DaffodilsDaffodils

Getting Ready for Next Year: Ten Key Tips For The Fall Garden

by David Salman, Chief Horticulturist & Founder of High Country Gardens

1. Planting bulbs - There is no easier way to color up your spring garden than by planting Spring-blooming bulbs. But bulbs need to be planted in the fall to give them the winter chill they need to stimulate spring blooming. It's best to plant when you've had a frost or two. (If it has been unseasonably warm, bu them now and hold in a cool room 55-60°F until your area has had a frost or two.) Many bulbs are perennials and will naturalize (multiply and spread) when they find your yard to their liking. Spring-blooming bulbs are some of the best low-care plants you can grow, and they're important sources of early-season nectar for hungry honeybees!

2. Garden clean-up - Resist the urge to cut all your ornamental grasses and perennial plants down to the ground in the fall. While I can understand that many gardeners call it a year by trimming back the garden before winter, it's desirable to leave herbaceous plants standing. This provides habitat for beneficial insects, butterflies, and moths that overwinter, hidden and protected in the dead plant stems and leaves. Many ornamental grasses and plants also have ornamental seed heads that provide both winter beauty for us and food for seed-eating songbirds.

Learn more about maximizing your garden's value for habitat: Fall Garden Cleanup: Don't Prune These

3. Finding places to plant more fall bloomers - I'm not sure why, but fall is quite often an overlooked time of the year for landscape color. We have a huge variety of late summer and fall-blooming perennials and ornamental grass to choose from, so the fall garden can be every bit as colorful as the spring garden.

Look around your yard and identify where new late summer and fall bloomers could be planted. Recognize that late-season flowers are also a vitally important nectar source for bees and migrating butterflies and hummingbirds. (Your neighborhood beekeepers will thank you!)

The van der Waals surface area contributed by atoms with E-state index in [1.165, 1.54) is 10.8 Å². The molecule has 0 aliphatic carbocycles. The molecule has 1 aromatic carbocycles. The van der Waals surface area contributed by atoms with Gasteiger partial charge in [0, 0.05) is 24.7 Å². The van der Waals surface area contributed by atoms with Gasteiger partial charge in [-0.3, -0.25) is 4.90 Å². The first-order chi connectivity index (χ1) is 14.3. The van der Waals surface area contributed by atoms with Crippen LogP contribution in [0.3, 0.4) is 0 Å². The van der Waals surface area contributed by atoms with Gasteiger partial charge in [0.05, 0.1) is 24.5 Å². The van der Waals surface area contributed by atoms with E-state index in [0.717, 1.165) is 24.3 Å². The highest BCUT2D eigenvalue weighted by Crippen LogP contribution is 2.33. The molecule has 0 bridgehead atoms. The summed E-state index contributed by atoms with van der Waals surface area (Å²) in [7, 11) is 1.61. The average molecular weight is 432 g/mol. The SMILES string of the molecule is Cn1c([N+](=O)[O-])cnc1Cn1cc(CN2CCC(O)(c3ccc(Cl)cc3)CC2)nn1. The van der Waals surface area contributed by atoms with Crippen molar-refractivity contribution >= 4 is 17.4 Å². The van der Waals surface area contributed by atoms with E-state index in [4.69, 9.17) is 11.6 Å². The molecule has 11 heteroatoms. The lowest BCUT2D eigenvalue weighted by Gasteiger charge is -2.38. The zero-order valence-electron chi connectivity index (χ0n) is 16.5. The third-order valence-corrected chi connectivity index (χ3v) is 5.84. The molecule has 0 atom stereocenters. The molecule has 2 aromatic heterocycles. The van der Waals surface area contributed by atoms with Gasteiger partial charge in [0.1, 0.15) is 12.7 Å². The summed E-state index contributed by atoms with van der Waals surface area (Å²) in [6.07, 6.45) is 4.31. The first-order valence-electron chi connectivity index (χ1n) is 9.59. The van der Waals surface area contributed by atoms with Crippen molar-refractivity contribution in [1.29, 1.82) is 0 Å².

Here are just a few of my late-season favorites color and nectar:

 

The fall garden with Miscanthus sinensis, Goldenrod, and Bald CypressThe fall garden with Miscanthus sinensis, Goldenrod, and Bald Cypress
The fall garden with Miscanthus sinensis, Goldenrod, and Bald Cypress

4. Feeding the Soil - Fall is the ideal time to revitalize your soil. In organic gardening, we "feed the soil to feed our plants." By applying organic and natural fertilizers like compost, Yum Yum Mix (or Yum Yum Mix Winterizer), and Planters II trace mineral mix in the fall, the soil's microbial and earthworm populations will eat these amendments and release ready-to-absorb nutrients for plants to uptake during the spring growth cycle. (Refer to my recent blog on fall fertilizing to learn the specifics.)

5. Mulching - After you've scratched the compost and Yum Yum Mix into the soil, cover and insulate the soil with mulch. I recommend mulching twice annually, as non-gravel mulch materials decompose into the soil over the summer. Thicken up your mulch layer to insulate the soil and prolong underground root growth and microbial digestion of the fertilizers.

6. Watering - Many perennials and woody trees and shrubs appreciate deep soakings every couple of weeks, especially when it's been a warm, dry fall. Fall watering is especially important to this season's transplants. I always give my landscape one last good soaking in early November before I shut off my drip system for the winter months.

It's important to allow succulents such as Delosperma (Ice Plant) to dehydrate over the fall months.It's important to allow succulents such as Delosperma (Ice Plant) to dehydrate over the fall months.
It's important to allow succulents such as Delosperma (Ice Plant) to dehydrate over the fall months

7. Winterizing Cold Tender Plants - We gardeners love a challenge. And for me, one of those challenges is growing plants that aren't typically considered cold hardy for my area. Beautiful hummingbird attracting Salvia (Salvia greggii and greggii hybrids), Hummingbird Mint (Agastache), culinary Rosemary (Rosmarinus), and South African succulents like Ice plant (Delosperma) are some of the plants with which I stretch the boundaries of cold hardiness.

Here are a few ways to overwinter new transplants:

  • Plants being grown in areas at the edge of their cold hardiness, need protection for the first couple of winters to allow them to grow a mature crown (junction of root and stem). Full cold-hardiness comes with maturity. Provide extra insulation to protect these young plants from extreme winter temperatures. I like to mound up pine needles over 6 to 12 inches of the stems. (If pine needles are unavailable, coarse textured leaves from deciduous trees are excellent.) Leave in place until late March, then remove.